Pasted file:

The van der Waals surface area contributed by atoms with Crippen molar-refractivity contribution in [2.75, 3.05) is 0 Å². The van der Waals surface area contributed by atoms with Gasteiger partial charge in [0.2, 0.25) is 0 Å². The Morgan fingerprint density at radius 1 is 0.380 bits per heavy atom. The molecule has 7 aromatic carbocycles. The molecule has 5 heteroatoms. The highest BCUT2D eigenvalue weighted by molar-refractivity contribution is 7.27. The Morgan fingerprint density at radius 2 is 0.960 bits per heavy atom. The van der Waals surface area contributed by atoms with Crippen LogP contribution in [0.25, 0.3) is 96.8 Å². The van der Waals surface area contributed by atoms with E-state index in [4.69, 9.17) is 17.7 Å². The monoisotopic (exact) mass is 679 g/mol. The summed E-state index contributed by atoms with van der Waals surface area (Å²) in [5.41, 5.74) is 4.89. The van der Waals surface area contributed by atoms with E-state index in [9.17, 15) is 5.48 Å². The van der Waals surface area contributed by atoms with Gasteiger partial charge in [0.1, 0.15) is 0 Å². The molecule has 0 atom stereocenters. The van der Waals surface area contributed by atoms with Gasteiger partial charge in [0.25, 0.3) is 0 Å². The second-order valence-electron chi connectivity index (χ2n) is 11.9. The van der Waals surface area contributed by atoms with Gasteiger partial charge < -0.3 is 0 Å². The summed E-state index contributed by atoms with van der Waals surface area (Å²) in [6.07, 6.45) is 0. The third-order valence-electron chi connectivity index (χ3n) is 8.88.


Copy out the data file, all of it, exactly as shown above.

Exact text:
The van der Waals surface area contributed by atoms with Crippen molar-refractivity contribution in [2.75, 3.05) is 0 Å². The van der Waals surface area contributed by atoms with Gasteiger partial charge in [0.2, 0.25) is 0 Å². The Morgan fingerprint density at radius 1 is 0.380 bits per heavy atom. The molecule has 7 aromatic carbocycles. The molecule has 5 heteroatoms. The highest BCUT2D eigenvalue weighted by molar-refractivity contribution is 7.27. The Morgan fingerprint density at radius 2 is 0.960 bits per heavy atom. The van der Waals surface area contributed by atoms with Crippen LogP contribution in [0.25, 0.3) is 96.8 Å². The van der Waals surface area contributed by atoms with E-state index in [4.69, 9.17) is 17.7 Å². The monoisotopic (exact) mass is 679 g/mol. The summed E-state index contributed by atoms with van der Waals surface area (Å²) in [5.41, 5.74) is 4.89. The van der Waals surface area contributed by atoms with E-state index in [9.17, 15) is 5.48 Å². The van der Waals surface area contributed by atoms with Gasteiger partial charge in [0.1, 0.15) is 0 Å². The molecule has 0 atom stereocenters. The van der Waals surface area contributed by atoms with Gasteiger partial charge in [0.25, 0.3) is 0 Å². The second-order valence-electron chi connectivity index (χ2n) is 11.9. The van der Waals surface area contributed by atoms with Gasteiger partial charge < -0.3 is 0 Å². The summed E-state index contributed by atoms with van der Waals surface area (Å²) in [6.07, 6.45) is 0. The third-order valence-electron chi connectivity index (χ3n) is 8.88.